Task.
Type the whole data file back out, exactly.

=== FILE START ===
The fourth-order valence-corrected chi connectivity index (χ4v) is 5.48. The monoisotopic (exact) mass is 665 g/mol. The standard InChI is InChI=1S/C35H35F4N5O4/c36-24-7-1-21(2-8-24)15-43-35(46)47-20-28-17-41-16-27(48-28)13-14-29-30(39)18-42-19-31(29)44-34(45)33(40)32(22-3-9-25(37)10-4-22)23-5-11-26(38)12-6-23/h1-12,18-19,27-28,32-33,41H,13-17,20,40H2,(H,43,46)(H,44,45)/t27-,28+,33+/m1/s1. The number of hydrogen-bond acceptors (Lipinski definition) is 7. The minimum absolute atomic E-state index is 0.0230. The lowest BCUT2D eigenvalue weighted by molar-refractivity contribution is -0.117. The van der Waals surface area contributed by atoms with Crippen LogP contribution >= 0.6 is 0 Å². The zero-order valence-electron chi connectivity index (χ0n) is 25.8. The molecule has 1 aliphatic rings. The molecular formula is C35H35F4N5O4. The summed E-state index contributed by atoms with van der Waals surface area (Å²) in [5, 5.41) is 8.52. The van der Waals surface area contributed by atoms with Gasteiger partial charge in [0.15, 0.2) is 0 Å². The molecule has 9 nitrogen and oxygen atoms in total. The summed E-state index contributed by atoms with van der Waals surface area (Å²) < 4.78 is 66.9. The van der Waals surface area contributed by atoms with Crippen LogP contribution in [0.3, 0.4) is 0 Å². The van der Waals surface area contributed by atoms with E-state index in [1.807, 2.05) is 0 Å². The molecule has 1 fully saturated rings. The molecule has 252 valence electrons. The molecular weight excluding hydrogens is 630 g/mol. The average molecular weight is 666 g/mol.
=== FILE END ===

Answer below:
The fourth-order valence-corrected chi connectivity index (χ4v) is 5.48. The monoisotopic (exact) mass is 665 g/mol. The standard InChI is InChI=1S/C35H35F4N5O4/c36-24-7-1-21(2-8-24)15-43-35(46)47-20-28-17-41-16-27(48-28)13-14-29-30(39)18-42-19-31(29)44-34(45)33(40)32(22-3-9-25(37)10-4-22)23-5-11-26(38)12-6-23/h1-12,18-19,27-28,32-33,41H,13-17,20,40H2,(H,43,46)(H,44,45)/t27-,28+,33+/m1/s1. The number of hydrogen-bond acceptors (Lipinski definition) is 7. The minimum absolute atomic E-state index is 0.0230. The lowest BCUT2D eigenvalue weighted by molar-refractivity contribution is -0.117. The van der Waals surface area contributed by atoms with Crippen LogP contribution >= 0.6 is 0 Å². The zero-order valence-electron chi connectivity index (χ0n) is 25.8. The molecule has 1 aliphatic rings. The molecular formula is C35H35F4N5O4. The summed E-state index contributed by atoms with van der Waals surface area (Å²) in [5, 5.41) is 8.52. The van der Waals surface area contributed by atoms with Gasteiger partial charge in [0.15, 0.2) is 0 Å². The molecule has 9 nitrogen and oxygen atoms in total. The summed E-state index contributed by atoms with van der Waals surface area (Å²) < 4.78 is 66.9. The van der Waals surface area contributed by atoms with Crippen LogP contribution in [0.3, 0.4) is 0 Å². The van der Waals surface area contributed by atoms with E-state index in [1.807, 2.05) is 0 Å². The molecule has 1 fully saturated rings. The molecule has 252 valence electrons. The molecular weight excluding hydrogens is 630 g/mol. The average molecular weight is 666 g/mol.